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LGBT activists protest outside Brunei sultan’s home in London against death penalty for gay sex, adultery

By: Rocio De La` Fe / Posted By: Paige Hubbard 

A group of protesters can be seen dancing outside the home of the Sultan of Brunei in protest against the country implementing the death penalty for gay sex.

The move will make it the seventh country to impose the death penalty, for same-sex relationships, according to the International Lesbian, Gay, Bisexual, Trans and Intersex Association.
Lewis Cox, a Labour Party councilor led the protest outside the Sultan’s home in West London and strongly condemned the move by the Asian country.

The announcement, and particularly the targeting of LGBT+ people, has sparked international outrage with politicians and celebrities calling on Brunei to immediately stop.

The Muslim-majority country defended its right to implement Islamic laws releasing a statement saying, “The (Sharia) Law, apart from criminalizing and deterring acts that are against the teachings of Islam, also aims to educate, respect and protect the legitimate rights of all individuals, society or nationality of any faiths and race.”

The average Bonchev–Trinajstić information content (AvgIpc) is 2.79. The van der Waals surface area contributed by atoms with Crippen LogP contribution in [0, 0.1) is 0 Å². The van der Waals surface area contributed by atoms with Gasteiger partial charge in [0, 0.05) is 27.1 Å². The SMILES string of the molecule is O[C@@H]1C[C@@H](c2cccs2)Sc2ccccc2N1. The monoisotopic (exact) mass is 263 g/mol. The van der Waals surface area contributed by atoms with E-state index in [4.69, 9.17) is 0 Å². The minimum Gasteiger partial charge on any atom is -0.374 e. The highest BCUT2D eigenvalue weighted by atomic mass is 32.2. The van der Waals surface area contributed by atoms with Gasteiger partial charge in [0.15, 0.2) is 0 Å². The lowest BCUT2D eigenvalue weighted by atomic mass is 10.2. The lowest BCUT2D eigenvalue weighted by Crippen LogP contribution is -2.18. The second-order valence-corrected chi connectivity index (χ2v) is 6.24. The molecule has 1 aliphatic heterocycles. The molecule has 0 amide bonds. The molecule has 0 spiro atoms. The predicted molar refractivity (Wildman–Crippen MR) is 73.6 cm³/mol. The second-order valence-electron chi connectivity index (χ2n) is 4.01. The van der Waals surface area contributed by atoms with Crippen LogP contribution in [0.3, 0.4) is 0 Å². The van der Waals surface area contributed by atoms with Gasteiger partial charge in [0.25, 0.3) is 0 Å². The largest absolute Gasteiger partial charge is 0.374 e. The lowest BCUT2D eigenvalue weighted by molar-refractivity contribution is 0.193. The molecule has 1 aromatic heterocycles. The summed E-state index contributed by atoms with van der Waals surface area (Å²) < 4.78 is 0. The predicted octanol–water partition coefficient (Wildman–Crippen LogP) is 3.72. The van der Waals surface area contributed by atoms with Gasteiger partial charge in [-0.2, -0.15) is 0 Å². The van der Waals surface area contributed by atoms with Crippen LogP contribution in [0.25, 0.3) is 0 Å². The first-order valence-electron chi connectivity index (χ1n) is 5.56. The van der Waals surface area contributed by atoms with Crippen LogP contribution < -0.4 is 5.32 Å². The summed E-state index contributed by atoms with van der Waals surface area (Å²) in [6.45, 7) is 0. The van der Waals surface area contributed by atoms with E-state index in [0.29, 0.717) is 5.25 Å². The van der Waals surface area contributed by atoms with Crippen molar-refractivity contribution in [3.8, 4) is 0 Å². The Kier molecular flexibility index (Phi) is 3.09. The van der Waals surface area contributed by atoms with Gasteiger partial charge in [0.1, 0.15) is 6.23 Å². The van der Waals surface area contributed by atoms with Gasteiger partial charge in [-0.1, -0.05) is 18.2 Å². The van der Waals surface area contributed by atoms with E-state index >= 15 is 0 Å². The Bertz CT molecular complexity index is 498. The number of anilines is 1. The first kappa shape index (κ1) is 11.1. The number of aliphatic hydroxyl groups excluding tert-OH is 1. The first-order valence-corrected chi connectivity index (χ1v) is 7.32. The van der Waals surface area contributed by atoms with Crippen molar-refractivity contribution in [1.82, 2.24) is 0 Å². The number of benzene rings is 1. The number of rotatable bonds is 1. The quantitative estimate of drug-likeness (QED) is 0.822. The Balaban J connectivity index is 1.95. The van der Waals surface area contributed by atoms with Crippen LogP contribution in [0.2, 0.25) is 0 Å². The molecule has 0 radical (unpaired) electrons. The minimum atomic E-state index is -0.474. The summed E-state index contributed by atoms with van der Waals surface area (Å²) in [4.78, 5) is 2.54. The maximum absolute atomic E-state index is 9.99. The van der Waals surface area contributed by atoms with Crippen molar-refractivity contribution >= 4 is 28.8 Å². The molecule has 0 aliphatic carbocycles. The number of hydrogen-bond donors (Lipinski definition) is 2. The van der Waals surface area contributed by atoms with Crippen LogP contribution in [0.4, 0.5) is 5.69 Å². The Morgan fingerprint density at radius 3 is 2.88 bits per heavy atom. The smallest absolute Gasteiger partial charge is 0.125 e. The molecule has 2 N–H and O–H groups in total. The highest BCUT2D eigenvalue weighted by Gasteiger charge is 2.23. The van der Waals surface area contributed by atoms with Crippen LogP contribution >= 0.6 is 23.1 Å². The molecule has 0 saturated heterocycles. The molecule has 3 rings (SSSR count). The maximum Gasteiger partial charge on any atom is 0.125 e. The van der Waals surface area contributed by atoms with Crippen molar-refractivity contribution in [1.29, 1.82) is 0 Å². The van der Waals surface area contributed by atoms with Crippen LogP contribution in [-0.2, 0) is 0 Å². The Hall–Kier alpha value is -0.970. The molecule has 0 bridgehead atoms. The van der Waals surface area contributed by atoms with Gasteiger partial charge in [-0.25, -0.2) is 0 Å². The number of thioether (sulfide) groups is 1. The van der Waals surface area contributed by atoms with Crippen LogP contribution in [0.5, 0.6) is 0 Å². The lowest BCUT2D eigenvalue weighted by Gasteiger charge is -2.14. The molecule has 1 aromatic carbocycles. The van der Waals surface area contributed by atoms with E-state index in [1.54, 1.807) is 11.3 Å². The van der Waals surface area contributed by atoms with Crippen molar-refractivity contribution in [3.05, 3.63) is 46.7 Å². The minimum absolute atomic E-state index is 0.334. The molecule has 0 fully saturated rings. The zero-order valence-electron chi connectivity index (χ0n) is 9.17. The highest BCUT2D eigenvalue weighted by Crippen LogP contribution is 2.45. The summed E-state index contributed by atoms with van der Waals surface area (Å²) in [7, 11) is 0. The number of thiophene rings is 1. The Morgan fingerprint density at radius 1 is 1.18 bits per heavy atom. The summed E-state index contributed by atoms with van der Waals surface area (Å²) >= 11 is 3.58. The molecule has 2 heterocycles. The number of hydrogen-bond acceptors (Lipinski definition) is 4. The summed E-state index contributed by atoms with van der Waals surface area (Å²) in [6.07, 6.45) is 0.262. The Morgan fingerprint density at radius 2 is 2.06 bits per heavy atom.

Some aspects of the laws will apply to non-Muslims.

Sultan 72-year-old Hassanal Bolkiah is the world’s second-longest reigning monarch and is prime minister of the oil-rich country. He ranks as one of the world’s wealthiest people.

Brunei already enforces Islamic teachings more strictly than Malaysia and Indonesia, which are the other majority Muslim countries in Southeast Asia. The sale of alcohol is banned and evangelism by other religions is forbidden.

The country does not hold elections, but any discontent is paid for with generous government policies including zero taxes, subsidized housing, and free healthcare and education.

The expected implementation of strict Islamic laws has drawn widespread criticism.
(V2) Oscar-winning actor George Clooney has called for a boycott of luxury hotels owned by The Brunei Investment Company, such as the Beverly Hills Hotel, the Dorchester in London and the Plaza Athenee in Paris.

The United Nations human rights spokeswoman said it would be a serious setback to human rights if the country applies the laws allowing death by stoning.

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